RIGAS: Yes. My brother came in in 1954. At first I didn't understand the business, and I just thought it was a short-lived project. I remember my first salesman that I ever talked to about equipment was Milt Shapp who was the founder of Jerrold and who later on became 2-term governor of Pennsylvania. One of the things that Milt was saying to me was that we aren't sure that this industry, if you could call it an industry, is going to be around very long because at that time the FCC was studying, and put into a freeze mode, whether they wanted to issue more VHF licenses or go to all UHF. So as soon as that decision is made, there'll probably be a proliferation of TV stations coming to all these towns, and there wouldn't be a need for television by wire. But what I learned is after a year, one of the things that I began to realize, very subtly, ... and my partners that I had in Coudersport, never really felt this – and this is one distinction is that I've had partners that a lot who, when they could exit and make a few dollars, exited. But what I sensed is that in listening to people like John Walson and Joe Gans and George Barco, that people wanted choices. So, yes, we only had two channels in Coudersport. And, yes, in Wellsville, where we were going to go next for our second endeavor, is that Wellsville had the three networks with 6' or 10' antennas. But there was also now beginning to come on the horizon microwaving signals from New York and we began to realize that this business was not going to go away, as some people thought. In Wellsville, the gamble was that they were getting three channels in most parts of the town. That's my home town, and my brother was now involved in the restaurant with my dad. We talked it over, and I said, "Would you like to a partnership?" He said, "Fine." So we went to the village board and asked for a franchise. At the same time – now this is about '54 – we built a system in '55. Like I suggested, we could bring in two other signals so we could bring in five. The technology was, at that point, only capable of passing five signals. A few years later we went from five to twelve to twenty and so on. But – there the risk and gamble was, "Why do you think that with two more channels, duplication of the same networks because they didn't have PBS, ..." I'm trying to make sure that everybody understands that we began to believe that we were going to bring in distant signals, and we going to be able to find a technology that would pass us more than five signals. It was also an element of where we said, "There are pockets in this little village that are behind the hills, are located where they don't get good reception." We felt that we could give a better picture than sometimes was coming off an antenna. So we put that all together. So my brother and I joined a partnership. Later on we called it Adelphia which is the Greek word for "brothers" out of respect for our parents and now, after some 20 years, my sons are brothers and it's still apropos. I must say the name "Adelphia" had a pretty good ring all these years.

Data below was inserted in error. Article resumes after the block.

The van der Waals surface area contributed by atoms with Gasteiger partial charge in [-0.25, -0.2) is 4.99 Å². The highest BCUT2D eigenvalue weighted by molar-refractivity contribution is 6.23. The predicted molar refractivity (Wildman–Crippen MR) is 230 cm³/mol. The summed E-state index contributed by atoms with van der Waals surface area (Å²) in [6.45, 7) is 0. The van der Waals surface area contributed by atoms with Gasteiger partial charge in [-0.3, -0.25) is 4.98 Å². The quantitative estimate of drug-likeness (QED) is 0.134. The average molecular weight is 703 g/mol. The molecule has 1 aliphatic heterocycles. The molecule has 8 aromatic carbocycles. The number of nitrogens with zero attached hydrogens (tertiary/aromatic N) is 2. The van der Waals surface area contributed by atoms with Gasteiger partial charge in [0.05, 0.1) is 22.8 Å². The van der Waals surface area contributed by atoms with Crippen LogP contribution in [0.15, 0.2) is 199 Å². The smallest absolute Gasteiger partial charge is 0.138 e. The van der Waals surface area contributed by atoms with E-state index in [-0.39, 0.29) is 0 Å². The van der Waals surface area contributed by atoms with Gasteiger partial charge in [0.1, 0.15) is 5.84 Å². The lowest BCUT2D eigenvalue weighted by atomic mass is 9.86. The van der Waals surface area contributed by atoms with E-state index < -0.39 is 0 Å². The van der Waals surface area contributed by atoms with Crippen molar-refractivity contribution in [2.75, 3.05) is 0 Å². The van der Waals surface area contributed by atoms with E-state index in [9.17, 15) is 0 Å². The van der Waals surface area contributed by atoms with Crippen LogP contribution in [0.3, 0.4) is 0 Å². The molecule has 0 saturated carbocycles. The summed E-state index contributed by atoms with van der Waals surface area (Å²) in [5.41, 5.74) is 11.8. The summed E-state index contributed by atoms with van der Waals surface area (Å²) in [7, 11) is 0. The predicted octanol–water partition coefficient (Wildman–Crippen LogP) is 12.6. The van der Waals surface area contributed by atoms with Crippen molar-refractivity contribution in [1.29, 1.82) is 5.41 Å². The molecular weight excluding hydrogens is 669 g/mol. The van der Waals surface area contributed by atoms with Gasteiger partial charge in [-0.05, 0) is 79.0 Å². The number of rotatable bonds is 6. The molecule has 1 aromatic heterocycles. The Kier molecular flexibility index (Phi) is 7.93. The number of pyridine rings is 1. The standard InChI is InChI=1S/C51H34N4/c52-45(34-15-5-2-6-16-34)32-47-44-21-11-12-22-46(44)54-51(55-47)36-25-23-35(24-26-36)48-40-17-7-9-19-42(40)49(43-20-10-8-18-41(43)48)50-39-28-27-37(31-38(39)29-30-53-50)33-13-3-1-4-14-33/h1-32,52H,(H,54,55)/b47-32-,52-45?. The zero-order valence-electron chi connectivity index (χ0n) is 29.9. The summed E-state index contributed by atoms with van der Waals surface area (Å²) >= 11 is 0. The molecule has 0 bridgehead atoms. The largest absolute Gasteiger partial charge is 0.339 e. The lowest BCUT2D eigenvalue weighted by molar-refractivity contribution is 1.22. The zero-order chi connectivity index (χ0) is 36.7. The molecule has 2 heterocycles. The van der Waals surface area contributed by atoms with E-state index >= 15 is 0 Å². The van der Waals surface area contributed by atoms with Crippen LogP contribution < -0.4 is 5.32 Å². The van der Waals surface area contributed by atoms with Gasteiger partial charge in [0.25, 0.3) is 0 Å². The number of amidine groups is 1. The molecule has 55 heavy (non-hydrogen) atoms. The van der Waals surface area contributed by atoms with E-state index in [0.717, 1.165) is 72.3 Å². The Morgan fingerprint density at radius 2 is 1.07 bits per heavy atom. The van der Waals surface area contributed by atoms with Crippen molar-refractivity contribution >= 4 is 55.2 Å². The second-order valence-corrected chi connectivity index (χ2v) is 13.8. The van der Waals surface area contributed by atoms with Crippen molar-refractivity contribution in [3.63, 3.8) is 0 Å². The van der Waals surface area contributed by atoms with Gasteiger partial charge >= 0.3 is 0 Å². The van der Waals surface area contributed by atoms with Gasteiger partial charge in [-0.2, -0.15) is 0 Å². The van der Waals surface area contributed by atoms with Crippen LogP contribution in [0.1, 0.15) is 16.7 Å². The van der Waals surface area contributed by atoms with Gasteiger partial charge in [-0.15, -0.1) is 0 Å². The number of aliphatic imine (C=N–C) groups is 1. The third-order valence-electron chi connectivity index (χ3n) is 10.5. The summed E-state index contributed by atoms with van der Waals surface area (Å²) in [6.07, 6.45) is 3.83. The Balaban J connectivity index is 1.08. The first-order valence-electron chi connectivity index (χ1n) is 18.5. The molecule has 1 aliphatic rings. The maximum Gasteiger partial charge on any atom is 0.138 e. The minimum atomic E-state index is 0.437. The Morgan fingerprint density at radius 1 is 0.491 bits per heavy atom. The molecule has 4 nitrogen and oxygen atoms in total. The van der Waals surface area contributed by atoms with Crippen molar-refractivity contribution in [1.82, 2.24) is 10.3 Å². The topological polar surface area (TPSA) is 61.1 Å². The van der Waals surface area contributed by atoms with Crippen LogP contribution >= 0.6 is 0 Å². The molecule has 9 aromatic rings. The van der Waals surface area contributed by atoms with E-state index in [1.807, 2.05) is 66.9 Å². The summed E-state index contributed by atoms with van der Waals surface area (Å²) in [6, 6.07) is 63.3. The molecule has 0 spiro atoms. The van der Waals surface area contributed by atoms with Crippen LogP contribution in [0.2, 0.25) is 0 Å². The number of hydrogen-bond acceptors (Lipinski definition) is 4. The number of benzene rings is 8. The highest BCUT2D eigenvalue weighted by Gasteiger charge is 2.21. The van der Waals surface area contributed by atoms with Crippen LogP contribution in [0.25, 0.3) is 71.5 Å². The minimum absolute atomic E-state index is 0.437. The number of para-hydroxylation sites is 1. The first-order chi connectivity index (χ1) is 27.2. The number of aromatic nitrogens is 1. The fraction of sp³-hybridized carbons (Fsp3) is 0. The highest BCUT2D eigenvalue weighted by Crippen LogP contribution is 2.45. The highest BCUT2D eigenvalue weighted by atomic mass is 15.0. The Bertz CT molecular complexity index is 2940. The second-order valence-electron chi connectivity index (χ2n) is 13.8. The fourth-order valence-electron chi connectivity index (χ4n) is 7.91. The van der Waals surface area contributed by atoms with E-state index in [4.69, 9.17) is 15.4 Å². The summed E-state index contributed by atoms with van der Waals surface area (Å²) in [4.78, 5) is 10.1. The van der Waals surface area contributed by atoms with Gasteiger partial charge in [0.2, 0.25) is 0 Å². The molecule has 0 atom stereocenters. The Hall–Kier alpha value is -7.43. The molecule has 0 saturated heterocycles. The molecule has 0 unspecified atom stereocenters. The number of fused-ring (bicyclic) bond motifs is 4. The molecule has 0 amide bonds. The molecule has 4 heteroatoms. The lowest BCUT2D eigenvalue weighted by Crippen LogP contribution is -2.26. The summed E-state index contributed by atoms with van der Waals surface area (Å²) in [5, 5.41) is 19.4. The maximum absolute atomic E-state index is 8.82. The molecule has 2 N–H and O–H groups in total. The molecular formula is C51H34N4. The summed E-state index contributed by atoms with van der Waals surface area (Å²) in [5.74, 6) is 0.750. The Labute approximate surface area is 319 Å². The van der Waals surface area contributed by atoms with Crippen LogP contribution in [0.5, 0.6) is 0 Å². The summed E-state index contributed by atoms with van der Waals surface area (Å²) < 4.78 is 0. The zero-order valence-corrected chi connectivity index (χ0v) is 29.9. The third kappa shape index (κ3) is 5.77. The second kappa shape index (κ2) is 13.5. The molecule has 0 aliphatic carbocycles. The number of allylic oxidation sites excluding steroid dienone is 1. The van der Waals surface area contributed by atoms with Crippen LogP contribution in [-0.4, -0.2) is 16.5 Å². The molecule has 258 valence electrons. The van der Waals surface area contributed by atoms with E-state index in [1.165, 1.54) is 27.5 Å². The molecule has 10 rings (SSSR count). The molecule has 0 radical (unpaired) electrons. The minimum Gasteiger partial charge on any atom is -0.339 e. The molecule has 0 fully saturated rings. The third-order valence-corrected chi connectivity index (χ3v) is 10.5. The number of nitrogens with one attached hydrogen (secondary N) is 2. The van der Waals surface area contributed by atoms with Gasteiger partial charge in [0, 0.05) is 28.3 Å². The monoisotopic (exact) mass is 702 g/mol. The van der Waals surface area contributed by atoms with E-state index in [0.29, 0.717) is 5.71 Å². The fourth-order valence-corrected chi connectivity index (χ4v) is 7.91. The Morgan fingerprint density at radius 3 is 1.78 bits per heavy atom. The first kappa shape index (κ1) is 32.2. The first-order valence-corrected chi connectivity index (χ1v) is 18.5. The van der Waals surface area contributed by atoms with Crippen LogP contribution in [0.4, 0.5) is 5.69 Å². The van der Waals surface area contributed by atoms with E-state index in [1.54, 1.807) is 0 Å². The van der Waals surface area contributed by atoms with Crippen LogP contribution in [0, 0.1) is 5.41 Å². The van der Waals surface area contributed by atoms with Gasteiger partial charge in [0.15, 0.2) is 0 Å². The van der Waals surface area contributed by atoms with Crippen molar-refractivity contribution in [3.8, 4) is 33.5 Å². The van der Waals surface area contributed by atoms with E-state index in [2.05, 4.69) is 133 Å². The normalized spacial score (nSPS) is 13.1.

FROKE: It's got a wonderful feel about it.